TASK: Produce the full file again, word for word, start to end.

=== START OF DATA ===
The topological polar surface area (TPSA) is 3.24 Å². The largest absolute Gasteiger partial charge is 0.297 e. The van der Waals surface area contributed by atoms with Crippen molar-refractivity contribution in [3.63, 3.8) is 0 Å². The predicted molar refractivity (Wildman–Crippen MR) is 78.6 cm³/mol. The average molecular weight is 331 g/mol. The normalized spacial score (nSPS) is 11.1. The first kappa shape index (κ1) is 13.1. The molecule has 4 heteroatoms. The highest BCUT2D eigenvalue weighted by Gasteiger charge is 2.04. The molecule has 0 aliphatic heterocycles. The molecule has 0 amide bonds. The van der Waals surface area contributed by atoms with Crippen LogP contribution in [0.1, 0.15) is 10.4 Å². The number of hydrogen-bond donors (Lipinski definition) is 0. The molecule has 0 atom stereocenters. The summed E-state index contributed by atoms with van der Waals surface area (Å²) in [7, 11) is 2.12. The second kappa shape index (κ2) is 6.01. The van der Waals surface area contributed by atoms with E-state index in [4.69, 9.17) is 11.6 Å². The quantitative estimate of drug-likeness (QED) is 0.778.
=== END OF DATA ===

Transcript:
The topological polar surface area (TPSA) is 3.24 Å². The largest absolute Gasteiger partial charge is 0.297 e. The van der Waals surface area contributed by atoms with Crippen molar-refractivity contribution in [3.63, 3.8) is 0 Å². The predicted molar refractivity (Wildman–Crippen MR) is 78.6 cm³/mol. The average molecular weight is 331 g/mol. The normalized spacial score (nSPS) is 11.1. The first kappa shape index (κ1) is 13.1. The molecule has 4 heteroatoms. The highest BCUT2D eigenvalue weighted by Gasteiger charge is 2.04. The molecule has 0 aliphatic heterocycles. The molecule has 0 amide bonds. The van der Waals surface area contributed by atoms with Crippen LogP contribution in [0.1, 0.15) is 10.4 Å². The number of hydrogen-bond donors (Lipinski definition) is 0. The molecule has 0 atom stereocenters. The summed E-state index contributed by atoms with van der Waals surface area (Å²) in [7, 11) is 2.12. The second kappa shape index (κ2) is 6.01. The van der Waals surface area contributed by atoms with E-state index in [4.69, 9.17) is 11.6 Å². The quantitative estimate of drug-likeness (QED) is 0.778.